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Longman Dictionary of Contemporary English
life expectancy
▪ CDs have a life expectancy of at least 20 years.
▪ First, there have been substantial improvements in mortality over this century which are reflected in increased life expectancy.
▪ For life expectancy, the picture was similar.
▪ However, life expectancy on the Thames is still only four years compared with a natural figure of up to thirty years.
▪ In fact, women at all ages spent proportionately more of their remaining life expectancy in residential care than men.
▪ It is therefore crucial to include standardised mortality ratios alongside age weightings to correct for variations in life expectancy.
▪ Last week I decided to start running again, figuring maybe I could tack on a few hours to my life expectancy.
▪ The hutted wards, built more than 40 years ago with a life expectancy of 10 years are to be demolished.
life expectancy

n. 1 (context of a person English) The amount of time one is expected to live. 2 (context figuratively by extension of an idea or an object English) The amount of time something is expected to last.

life expectancy

n. an expected time to live as calculated on the basis of statistical probabilities

Life expectancy

Life expectancy is a statistical measure of the average time an organism is expected to live, based on the year of their birth, their current age and other demographic factors including sex. The most commonly used measure of life expectancy is at birth (LEB), which can be defined in two ways: while cohort LEB is the mean length of life of an actual birth cohort (all individuals born a given year) and can be computed only for cohorts born many decades ago, so that all their members died, period LEB is the mean length of life of a hypothetical cohort assumed to be exposed since birth until death of all their members to the mortality rates observed at a given year.

National LEB figures reported by statistical national agencies and international organizations are indeed estimates of period LEB. In the Bronze Age and the Iron Age, LEB was 26 years; the 2010 world LEB was 67.2 years. For recent years, in Swaziland LEB is about 49, and in Japan, it is about 83. The combination of high infant mortality and deaths in young adulthood from accidents, epidemics, plagues, wars, and childbirth, particularly before modern medicine was widely available, significantly lowers LEB. But for those who survive early hazards, a life expectancy of 60 or 70 would not be uncommon. For example, a society with a LEB of 40 may have few people dying at precisely 40: most will die before 30 or very few after 55. In populations with high infant mortality rates, LEB is highly sensitive to the rate of death in the first few years of life. Because of this sensitivity to infant mortality, LEB can be subjected to gross misinterpretation, leading one to believe that a population with a low LEB will necessarily have a small proportion of older people. For example, in a hypothetical stationary population in which half the population dies before the age of five but everybody else dies at exactly 70 years old, LEB will be about 36, but about 25% of the population will be between the ages of 50 and 70. Another measure, such as life expectancy at age 5 (e), can be used to exclude the effect of infant mortality to provide a simple measure of overall mortality rates other than in early childhood; in the hypothetical population above, life expectancy at 5 would be another 65. Aggregate population measures, such as the proportion of the population in various age groups, should also be used along individual-based measures like formal life expectancy when analyzing population structure and dynamics.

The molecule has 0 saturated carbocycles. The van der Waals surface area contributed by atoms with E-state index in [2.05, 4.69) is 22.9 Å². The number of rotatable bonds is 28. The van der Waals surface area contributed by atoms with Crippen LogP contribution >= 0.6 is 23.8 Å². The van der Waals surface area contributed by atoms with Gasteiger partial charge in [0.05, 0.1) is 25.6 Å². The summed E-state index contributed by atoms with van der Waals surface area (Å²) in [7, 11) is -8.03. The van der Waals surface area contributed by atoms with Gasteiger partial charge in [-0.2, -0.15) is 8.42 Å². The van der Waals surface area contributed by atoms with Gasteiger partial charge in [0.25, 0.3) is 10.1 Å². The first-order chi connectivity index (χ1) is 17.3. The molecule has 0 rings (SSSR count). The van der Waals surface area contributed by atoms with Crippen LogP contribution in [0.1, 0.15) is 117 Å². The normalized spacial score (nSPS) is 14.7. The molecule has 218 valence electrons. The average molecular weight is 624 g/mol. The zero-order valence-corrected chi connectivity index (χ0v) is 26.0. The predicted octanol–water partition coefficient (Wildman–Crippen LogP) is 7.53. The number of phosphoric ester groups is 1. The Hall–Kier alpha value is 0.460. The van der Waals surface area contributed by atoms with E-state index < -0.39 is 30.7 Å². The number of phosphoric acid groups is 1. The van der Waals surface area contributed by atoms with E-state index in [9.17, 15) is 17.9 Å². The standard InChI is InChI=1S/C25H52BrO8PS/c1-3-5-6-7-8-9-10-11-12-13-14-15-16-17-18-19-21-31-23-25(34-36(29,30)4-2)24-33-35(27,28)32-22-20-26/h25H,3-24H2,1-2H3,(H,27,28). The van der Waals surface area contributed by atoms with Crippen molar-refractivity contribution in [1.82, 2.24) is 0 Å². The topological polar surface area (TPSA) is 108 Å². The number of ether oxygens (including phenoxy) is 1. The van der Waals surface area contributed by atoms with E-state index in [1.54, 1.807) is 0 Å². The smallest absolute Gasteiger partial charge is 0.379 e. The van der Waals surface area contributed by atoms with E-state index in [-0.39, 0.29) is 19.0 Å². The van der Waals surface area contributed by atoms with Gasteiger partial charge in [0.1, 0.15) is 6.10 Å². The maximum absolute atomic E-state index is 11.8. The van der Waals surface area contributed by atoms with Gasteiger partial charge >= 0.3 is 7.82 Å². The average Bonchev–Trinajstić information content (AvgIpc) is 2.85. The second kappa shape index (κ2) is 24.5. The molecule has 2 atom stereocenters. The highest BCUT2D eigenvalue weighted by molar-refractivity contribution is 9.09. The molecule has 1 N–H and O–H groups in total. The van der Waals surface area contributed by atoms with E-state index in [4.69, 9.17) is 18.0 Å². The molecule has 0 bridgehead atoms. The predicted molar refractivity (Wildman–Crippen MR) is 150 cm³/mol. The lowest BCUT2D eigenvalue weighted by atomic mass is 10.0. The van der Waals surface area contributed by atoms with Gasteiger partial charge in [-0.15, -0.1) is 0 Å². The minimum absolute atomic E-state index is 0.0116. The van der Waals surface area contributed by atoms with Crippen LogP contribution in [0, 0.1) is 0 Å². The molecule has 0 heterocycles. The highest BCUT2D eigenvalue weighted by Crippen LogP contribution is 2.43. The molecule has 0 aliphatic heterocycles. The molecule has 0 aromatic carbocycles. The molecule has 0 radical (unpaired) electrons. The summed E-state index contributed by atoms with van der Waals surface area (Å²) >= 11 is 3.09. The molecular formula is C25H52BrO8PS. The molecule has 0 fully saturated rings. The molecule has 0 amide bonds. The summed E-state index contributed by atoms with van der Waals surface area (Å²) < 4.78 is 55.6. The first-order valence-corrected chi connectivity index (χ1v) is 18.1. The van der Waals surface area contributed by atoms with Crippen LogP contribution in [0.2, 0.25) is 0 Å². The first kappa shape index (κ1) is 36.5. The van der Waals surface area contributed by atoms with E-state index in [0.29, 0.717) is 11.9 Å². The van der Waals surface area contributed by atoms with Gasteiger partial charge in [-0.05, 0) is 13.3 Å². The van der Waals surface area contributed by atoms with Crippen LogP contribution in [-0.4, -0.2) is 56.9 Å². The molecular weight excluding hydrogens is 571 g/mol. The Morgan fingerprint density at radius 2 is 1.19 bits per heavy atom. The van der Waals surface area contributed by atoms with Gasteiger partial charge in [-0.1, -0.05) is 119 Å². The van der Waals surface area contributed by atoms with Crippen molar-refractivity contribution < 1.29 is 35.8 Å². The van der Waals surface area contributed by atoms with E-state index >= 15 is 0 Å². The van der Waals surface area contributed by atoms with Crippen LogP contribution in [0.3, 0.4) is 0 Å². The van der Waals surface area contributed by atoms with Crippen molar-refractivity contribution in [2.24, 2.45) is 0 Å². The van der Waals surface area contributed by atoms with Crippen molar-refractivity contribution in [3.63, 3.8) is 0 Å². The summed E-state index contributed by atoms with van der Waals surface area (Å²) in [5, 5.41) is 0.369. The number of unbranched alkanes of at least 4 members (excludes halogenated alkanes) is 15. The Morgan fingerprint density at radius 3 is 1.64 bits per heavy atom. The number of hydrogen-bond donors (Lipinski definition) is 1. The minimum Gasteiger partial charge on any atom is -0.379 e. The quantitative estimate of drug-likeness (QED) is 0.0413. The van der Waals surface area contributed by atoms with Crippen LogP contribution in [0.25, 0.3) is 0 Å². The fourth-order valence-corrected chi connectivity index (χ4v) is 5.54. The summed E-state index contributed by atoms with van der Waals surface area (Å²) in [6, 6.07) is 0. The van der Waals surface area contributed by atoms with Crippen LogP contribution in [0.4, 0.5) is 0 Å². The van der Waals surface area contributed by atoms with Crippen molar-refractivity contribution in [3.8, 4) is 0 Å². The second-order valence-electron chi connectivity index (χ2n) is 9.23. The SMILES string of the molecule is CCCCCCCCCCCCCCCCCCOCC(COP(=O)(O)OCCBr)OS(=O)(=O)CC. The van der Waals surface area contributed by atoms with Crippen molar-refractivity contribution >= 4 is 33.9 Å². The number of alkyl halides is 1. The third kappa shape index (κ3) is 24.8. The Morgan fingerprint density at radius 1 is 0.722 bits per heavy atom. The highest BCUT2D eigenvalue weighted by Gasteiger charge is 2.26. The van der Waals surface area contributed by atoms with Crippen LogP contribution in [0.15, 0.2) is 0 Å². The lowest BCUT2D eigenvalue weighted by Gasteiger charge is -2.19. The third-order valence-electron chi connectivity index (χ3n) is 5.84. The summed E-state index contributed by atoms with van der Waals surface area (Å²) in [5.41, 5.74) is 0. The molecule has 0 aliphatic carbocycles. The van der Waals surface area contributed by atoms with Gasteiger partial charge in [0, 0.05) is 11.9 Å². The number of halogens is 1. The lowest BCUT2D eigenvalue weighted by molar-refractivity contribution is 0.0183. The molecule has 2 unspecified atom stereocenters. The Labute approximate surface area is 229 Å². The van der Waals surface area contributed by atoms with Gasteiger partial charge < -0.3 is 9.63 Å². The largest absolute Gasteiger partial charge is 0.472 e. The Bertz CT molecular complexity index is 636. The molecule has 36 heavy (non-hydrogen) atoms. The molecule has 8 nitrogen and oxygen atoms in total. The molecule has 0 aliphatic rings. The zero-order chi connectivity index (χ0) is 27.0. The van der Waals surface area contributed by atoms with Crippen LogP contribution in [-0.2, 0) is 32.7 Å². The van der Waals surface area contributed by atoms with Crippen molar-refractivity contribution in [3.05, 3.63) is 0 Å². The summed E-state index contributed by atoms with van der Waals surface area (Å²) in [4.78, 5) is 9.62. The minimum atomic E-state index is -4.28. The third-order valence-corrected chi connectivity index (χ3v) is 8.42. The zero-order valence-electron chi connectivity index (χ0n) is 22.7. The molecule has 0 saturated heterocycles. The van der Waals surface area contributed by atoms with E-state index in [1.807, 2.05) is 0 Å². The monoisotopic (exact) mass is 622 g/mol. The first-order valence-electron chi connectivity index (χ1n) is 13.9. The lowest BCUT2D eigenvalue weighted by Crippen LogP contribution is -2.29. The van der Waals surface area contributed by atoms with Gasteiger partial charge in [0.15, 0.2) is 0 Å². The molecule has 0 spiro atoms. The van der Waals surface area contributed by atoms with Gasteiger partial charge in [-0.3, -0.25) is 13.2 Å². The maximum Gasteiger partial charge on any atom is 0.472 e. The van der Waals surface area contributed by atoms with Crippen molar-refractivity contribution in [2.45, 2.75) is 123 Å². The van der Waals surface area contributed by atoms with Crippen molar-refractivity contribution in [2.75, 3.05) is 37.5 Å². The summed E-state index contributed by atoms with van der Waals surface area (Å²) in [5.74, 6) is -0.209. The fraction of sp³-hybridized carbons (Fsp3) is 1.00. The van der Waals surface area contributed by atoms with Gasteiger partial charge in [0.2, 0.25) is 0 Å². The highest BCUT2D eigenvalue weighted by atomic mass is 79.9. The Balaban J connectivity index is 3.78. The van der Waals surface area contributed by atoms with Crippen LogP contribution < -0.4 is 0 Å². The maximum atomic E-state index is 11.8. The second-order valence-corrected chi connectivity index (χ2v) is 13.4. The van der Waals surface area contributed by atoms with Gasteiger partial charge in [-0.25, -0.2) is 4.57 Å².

Mathematically, life expectancy is the mean number of years of life remaining at a given age, assuming age-specific mortality rates remain at their most recently measured levels. It is denoted by e, which means the mean number of subsequent years of life for someone now aged x, according to a particular mortality experience. Longevity, maximum lifespan, and life expectancy are not synonyms. Life expectancy is defined statistically as the mean number of years remaining for an individual or a group of people at a given age. Longevity refers to the characteristics of the relatively long life span of some members of a population. Maximum lifespan is the age at death for the longest-lived individual of a species. Moreover, because life expectancy is an average, a particular person may die many years before or many years after the "expected" survival. The term " maximum life span" has a quite different meaning and is more related to longevity.

Life expectancy is also used in plant or animal ecology; life tables (also known as actuarial tables). The term life expectancy may also be used in the context of manufactured objects, but the related term shelf life is used for consumer products, and the terms "mean time to breakdown" (MTTB) and " mean time between failures" (MTBF) are used in engineering.

Life Expectancy (novel)

Life Expectancy is a novel by suspense/ horror writer Dean R. Koontz. The plot centers on five pivotal moments in the life of a self-proclaimed "lummox" named James "Jimmy" Tock.